Good to Know

Knowing important numbers, medical facts, and other vital information about yourself makes life easier and safer. It's about time you get to know an old friend a little better -- you.

Important Numbers

Social Security Number(s) It's one thing to have your number memorized (and you should, because it's not safe to carry your card on you), but it's another to know your spouse's. Memorizing his or her social security number is incredibly useful, as it is sometimes required for certain applications or tax forms.

License Plate Number If your car is stolen or towed, so is your proof of insurance and registration in the glove box. Being sure of your license plate number will help police locate your car much faster. If you have a bad memory, keep your old registration in your house.

Credit Card Number Think of all the times you were on the phone or Internet and needed your credit card number and its expiration date ASAP. It's much handier to memorize them than to frantically rummage through your wallet looking for your credit card.

Your Credit Score You can save your identity just by checking your credit score. By law, you are entitled to a free credit report once every twelve months. Visit annualcreditreport.com for the free report, then visit either equifax.com, experian.com, or transunion.com if you need to dispute information in your report or place a fraud alert.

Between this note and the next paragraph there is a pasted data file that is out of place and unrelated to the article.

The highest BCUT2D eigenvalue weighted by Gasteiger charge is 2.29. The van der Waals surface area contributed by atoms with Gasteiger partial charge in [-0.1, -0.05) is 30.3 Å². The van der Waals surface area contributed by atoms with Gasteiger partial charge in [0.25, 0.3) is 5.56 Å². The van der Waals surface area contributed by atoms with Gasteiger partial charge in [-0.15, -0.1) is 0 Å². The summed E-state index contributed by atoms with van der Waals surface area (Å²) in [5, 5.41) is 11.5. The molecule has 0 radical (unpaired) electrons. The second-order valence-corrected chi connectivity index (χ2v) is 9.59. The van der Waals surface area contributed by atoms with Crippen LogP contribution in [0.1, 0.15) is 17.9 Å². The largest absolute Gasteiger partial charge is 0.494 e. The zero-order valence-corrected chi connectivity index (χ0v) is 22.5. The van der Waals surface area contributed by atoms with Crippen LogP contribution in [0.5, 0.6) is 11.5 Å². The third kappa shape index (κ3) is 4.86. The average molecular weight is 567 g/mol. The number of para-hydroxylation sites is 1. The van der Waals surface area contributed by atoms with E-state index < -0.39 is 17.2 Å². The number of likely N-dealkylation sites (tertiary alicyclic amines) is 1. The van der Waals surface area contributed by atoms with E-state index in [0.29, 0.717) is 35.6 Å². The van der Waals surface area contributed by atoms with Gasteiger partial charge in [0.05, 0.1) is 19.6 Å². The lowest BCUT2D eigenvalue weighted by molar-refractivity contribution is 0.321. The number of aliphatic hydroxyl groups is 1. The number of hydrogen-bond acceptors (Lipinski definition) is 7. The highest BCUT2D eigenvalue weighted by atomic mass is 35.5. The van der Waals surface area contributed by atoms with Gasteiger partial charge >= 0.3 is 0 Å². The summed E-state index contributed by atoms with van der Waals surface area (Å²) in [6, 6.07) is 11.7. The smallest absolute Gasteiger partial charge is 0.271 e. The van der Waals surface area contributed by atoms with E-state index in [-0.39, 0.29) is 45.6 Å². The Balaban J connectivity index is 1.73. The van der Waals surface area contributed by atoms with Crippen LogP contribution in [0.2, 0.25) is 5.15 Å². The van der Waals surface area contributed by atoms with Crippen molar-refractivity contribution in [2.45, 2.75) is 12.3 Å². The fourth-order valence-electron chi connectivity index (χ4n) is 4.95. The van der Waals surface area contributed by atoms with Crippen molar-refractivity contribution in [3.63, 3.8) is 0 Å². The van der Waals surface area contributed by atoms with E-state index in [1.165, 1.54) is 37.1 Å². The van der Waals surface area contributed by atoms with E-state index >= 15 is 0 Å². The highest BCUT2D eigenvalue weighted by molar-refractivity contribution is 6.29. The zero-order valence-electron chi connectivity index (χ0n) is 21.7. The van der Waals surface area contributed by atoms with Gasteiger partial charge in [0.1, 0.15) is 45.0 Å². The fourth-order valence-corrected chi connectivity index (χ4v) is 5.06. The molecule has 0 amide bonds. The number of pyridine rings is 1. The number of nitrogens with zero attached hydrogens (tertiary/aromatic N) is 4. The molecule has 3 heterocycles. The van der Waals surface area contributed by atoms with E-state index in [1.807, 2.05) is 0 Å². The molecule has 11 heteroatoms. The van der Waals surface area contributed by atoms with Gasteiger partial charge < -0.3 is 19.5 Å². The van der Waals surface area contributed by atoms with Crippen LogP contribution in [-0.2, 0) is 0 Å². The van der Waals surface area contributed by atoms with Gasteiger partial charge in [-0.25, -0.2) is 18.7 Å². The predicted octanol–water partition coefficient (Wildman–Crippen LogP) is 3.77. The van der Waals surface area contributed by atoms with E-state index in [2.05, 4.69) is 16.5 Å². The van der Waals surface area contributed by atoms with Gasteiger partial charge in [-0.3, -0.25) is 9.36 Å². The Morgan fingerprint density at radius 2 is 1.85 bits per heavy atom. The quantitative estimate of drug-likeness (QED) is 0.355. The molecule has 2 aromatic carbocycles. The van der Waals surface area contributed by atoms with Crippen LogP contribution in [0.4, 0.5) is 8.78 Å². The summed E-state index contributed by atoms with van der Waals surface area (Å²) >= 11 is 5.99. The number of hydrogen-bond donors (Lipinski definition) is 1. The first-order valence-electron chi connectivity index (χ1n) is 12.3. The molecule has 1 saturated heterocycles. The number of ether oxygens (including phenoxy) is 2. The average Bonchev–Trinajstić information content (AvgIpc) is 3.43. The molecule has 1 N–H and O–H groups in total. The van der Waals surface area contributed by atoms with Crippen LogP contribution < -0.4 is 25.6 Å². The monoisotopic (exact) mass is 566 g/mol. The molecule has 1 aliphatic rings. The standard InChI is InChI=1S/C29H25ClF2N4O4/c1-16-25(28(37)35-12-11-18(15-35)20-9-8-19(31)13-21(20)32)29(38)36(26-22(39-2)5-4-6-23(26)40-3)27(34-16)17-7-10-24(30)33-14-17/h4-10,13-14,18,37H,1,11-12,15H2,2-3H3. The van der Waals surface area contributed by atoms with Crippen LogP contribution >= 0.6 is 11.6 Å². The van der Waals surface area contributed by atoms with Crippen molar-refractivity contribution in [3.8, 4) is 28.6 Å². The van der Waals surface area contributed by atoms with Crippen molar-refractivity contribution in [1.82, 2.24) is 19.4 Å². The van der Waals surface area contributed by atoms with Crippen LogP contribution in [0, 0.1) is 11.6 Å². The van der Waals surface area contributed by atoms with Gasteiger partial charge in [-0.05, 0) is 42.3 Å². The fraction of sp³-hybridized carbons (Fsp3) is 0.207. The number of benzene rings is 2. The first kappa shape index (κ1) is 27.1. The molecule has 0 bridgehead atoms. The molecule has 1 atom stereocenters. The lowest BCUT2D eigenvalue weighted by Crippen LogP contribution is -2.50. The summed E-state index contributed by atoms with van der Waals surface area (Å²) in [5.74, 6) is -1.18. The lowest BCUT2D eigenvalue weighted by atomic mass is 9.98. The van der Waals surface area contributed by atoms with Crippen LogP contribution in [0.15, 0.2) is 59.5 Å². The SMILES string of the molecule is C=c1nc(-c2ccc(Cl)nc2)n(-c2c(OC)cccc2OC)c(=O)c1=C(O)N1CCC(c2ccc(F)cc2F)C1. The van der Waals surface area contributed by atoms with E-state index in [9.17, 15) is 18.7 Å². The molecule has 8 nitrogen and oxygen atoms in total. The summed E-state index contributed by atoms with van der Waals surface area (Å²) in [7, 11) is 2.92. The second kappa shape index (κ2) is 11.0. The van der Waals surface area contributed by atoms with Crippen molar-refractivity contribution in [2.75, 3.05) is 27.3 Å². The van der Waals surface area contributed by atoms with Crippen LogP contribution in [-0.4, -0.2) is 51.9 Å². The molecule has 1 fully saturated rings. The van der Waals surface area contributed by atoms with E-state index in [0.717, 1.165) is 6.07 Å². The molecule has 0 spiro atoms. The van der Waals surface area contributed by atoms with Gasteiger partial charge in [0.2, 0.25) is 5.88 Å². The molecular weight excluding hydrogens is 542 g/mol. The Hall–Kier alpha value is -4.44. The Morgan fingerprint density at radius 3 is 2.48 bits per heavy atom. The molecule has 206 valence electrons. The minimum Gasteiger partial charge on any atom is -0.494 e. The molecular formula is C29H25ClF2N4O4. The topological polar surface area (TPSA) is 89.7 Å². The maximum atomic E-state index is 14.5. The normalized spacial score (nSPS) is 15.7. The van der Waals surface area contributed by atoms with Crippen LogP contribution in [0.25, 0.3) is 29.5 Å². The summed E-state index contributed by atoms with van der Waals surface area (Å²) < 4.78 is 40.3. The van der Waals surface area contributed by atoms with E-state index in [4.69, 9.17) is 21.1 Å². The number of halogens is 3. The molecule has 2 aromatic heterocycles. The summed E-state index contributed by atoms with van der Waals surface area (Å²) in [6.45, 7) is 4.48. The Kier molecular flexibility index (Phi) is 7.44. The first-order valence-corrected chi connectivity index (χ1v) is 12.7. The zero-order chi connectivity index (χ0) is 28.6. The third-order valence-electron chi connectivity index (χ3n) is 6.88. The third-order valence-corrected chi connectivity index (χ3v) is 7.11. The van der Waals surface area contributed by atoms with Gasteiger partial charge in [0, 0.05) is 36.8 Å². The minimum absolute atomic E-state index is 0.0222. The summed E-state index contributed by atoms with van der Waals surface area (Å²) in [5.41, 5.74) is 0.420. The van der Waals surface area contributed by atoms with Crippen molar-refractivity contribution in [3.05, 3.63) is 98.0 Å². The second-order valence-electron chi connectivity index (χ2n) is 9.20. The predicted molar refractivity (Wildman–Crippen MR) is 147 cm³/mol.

Debt The majority of people don't know how much debt they have, and even if one spouse does, the other is likely not to. Count your mortgage, home equity loan, car loan, credit cards, student loans, and anything else that is owed. Calculate the balances, your minimum monthly payment, and the interest rate. Track changes each month.

Medical

Allergies Not knowing what makes your throat itch and eyes water can be annoying, but it can also be quite dangerous. The absolute last way you want to learn about your food allergies is after you've eaten the allergen. Getting a skin or blood allergy test will help you determine what allergens trigger a reaction; it could even save your life.

Another dangerous allergy is one to medication. Penicillin, sulfa drugs, and iodine are among the most common drug allergies. If you or a doctor suspect you are allergic to a particular drug -- you get hives or other reactions -- you may have a skin test done, but this doesn't always work and can actually be more dangerous. The easiest thing to do is to simply rule out the drug as treatment. In either case, keep a list of severe allergies with you at all times in case incapacitation prevents you from telling someone.